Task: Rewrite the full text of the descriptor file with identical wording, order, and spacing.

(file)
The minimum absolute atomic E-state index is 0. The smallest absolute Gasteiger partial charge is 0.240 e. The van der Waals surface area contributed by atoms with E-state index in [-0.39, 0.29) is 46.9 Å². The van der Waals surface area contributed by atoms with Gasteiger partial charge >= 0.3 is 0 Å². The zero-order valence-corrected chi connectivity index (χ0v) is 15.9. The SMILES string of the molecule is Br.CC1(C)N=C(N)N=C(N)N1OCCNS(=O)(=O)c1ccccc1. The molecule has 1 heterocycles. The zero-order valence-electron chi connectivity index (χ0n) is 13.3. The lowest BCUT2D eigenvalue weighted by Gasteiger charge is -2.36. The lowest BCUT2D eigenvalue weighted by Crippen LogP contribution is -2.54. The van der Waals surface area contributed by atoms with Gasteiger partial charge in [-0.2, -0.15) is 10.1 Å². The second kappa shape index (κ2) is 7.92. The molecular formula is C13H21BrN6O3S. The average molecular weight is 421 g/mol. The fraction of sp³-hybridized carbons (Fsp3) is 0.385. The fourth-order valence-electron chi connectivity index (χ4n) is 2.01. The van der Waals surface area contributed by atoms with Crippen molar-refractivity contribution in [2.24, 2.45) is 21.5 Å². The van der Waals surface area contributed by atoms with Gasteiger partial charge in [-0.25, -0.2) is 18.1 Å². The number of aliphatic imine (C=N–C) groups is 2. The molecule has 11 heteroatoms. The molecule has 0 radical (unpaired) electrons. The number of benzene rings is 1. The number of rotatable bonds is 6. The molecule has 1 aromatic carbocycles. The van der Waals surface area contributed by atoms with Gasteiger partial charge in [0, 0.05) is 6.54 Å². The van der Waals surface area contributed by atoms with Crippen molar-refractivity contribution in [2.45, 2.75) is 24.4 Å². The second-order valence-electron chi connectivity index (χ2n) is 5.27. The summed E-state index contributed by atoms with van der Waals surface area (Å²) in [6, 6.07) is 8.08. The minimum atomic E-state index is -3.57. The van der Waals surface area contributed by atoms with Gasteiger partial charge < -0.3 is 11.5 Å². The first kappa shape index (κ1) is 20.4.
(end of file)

The minimum absolute atomic E-state index is 0. The smallest absolute Gasteiger partial charge is 0.240 e. The van der Waals surface area contributed by atoms with E-state index in [-0.39, 0.29) is 46.9 Å². The van der Waals surface area contributed by atoms with Gasteiger partial charge >= 0.3 is 0 Å². The zero-order valence-corrected chi connectivity index (χ0v) is 15.9. The SMILES string of the molecule is Br.CC1(C)N=C(N)N=C(N)N1OCCNS(=O)(=O)c1ccccc1. The molecule has 1 heterocycles. The zero-order valence-electron chi connectivity index (χ0n) is 13.3. The lowest BCUT2D eigenvalue weighted by Gasteiger charge is -2.36. The lowest BCUT2D eigenvalue weighted by Crippen LogP contribution is -2.54. The van der Waals surface area contributed by atoms with Gasteiger partial charge in [-0.2, -0.15) is 10.1 Å². The second kappa shape index (κ2) is 7.92. The molecular formula is C13H21BrN6O3S. The average molecular weight is 421 g/mol. The fraction of sp³-hybridized carbons (Fsp3) is 0.385. The fourth-order valence-electron chi connectivity index (χ4n) is 2.01. The van der Waals surface area contributed by atoms with Crippen molar-refractivity contribution in [2.24, 2.45) is 21.5 Å². The van der Waals surface area contributed by atoms with Gasteiger partial charge in [-0.25, -0.2) is 18.1 Å². The number of aliphatic imine (C=N–C) groups is 2. The molecule has 11 heteroatoms. The molecule has 0 radical (unpaired) electrons. The number of benzene rings is 1. The number of rotatable bonds is 6. The molecule has 1 aromatic carbocycles. The van der Waals surface area contributed by atoms with Gasteiger partial charge in [0, 0.05) is 6.54 Å². The van der Waals surface area contributed by atoms with Crippen molar-refractivity contribution in [2.45, 2.75) is 24.4 Å². The second-order valence-electron chi connectivity index (χ2n) is 5.27. The summed E-state index contributed by atoms with van der Waals surface area (Å²) in [6, 6.07) is 8.08. The minimum atomic E-state index is -3.57. The van der Waals surface area contributed by atoms with Gasteiger partial charge < -0.3 is 11.5 Å². The first kappa shape index (κ1) is 20.4.